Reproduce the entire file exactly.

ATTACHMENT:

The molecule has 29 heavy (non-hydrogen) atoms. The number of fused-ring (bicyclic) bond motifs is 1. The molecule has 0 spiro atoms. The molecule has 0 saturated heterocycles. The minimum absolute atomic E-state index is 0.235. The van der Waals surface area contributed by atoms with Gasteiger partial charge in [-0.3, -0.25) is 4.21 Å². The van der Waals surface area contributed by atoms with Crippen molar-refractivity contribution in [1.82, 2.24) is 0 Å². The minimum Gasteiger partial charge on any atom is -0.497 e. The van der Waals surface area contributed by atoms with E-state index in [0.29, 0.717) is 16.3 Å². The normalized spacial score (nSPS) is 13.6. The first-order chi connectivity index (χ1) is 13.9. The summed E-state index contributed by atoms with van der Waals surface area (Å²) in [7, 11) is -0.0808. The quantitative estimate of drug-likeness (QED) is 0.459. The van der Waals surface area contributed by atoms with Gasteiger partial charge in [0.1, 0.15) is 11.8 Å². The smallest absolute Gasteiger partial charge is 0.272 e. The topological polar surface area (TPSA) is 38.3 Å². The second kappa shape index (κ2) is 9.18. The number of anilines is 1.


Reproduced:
The molecule has 29 heavy (non-hydrogen) atoms. The number of fused-ring (bicyclic) bond motifs is 1. The molecule has 0 spiro atoms. The molecule has 0 saturated heterocycles. The minimum absolute atomic E-state index is 0.235. The van der Waals surface area contributed by atoms with Gasteiger partial charge in [-0.3, -0.25) is 4.21 Å². The van der Waals surface area contributed by atoms with Crippen molar-refractivity contribution in [1.82, 2.24) is 0 Å². The minimum Gasteiger partial charge on any atom is -0.497 e. The van der Waals surface area contributed by atoms with E-state index in [0.29, 0.717) is 16.3 Å². The normalized spacial score (nSPS) is 13.6. The first-order chi connectivity index (χ1) is 13.9. The summed E-state index contributed by atoms with van der Waals surface area (Å²) in [7, 11) is -0.0808. The quantitative estimate of drug-likeness (QED) is 0.459. The van der Waals surface area contributed by atoms with Gasteiger partial charge in [0.1, 0.15) is 11.8 Å². The smallest absolute Gasteiger partial charge is 0.272 e. The topological polar surface area (TPSA) is 38.3 Å². The second kappa shape index (κ2) is 9.18. The number of anilines is 1.